Liver Toxicity Risks with Samsca

On April 30, 2013, the Food and Drug Administration (FDA) issued their second alert to patients and health care providers concerning the drug tolvaptan (SAMSCA). The warning had two main points: Tolvaptan use should be limited to no more than 30 days, and it should not be used at all in patients who have liver disease.

Tolvaptan was originally approved in 2009 for treating low blood sodium levels that don’t respond to simple fluid restriction or discontinuation of medication that may be causing the problem. Because correcting a low blood sodium level too quickly can be dangerous, patients starting tolvaptan should be hospitalized for monitoring. The drug must not be used for more than 30 days. Also, it affects blood levels when it interacts with some other commonly used drugs (for example, when given along with the drug ketoconazole, a drug to treat fungal infections, the level of tolvaptan increase 5-fold).

The initial letter to health care providers from the manufacturer, Otsuka America Pharmaceutical, Inc., was sent January 22, 2013, followed by an FDA Safety Alert on January 25, 2013. A second set of warnings was issued by both the FDA and Otsuka (the latter on May 1, 2013). These warnings resulted from a recent trial in which three patients developed liver injury as indicated by increased levels of liver enzymes in their blood. The findings are being taken very seriously to warn that patients taking tolvaptan “are at a potential increased risk for irreversible and potentially fatal liver injury.”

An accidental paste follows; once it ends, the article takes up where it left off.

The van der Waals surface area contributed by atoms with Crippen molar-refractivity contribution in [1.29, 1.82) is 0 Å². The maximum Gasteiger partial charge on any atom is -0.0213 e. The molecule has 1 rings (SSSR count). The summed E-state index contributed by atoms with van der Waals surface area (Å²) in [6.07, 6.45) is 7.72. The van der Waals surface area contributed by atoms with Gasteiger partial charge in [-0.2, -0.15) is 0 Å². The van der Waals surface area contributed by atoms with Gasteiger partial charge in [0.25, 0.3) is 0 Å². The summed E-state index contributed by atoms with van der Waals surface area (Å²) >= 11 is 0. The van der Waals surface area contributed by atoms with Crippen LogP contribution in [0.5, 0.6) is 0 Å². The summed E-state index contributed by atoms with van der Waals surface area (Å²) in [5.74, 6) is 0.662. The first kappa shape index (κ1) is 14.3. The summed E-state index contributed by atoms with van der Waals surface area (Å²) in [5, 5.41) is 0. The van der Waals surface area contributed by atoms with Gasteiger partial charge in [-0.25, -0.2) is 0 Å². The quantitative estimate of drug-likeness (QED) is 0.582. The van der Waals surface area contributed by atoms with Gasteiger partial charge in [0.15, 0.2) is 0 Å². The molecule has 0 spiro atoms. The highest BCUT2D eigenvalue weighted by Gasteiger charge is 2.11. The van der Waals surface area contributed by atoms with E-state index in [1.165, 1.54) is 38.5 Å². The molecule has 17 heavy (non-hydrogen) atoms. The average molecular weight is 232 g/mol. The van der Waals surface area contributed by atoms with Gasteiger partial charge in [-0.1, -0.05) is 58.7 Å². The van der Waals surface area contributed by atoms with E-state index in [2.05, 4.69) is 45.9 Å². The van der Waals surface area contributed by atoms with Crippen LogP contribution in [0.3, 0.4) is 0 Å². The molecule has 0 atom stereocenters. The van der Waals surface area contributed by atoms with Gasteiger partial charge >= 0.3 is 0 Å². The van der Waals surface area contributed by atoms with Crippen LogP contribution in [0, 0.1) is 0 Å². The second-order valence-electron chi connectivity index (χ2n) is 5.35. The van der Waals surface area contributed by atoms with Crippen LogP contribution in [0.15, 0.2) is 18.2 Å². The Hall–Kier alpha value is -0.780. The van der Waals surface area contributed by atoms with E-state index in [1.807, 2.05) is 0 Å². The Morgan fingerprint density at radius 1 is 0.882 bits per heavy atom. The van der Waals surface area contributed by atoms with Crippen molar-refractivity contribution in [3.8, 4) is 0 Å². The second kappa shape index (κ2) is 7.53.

Read the complete safety alerts:

April 30 FDA alert:
http://www.fda.gov/downloads/Drugs/DrugSafety/UCM350084.pdf
January 25 FDA alert: http://www.fda.gov/Safety/MedWatch/SafetyInformation/SafetyAlertsforHumanMedicalProducts/ucm336669.htm

If you are taking tolvaptan, talk to your health care provider about another treatment option, especially if you have taken it for more than 30 days.

Be alert for signs of liver toxicity, including loss of appetite, nausea or vomiting, fever, feeling unwell, unusual tiredness, itching, jaundice, unusual darkening of the urine, and pain or discomfort in the right upper stomach area.

Report any adverse effects related to tolvaptan to the FDA MedWatch program.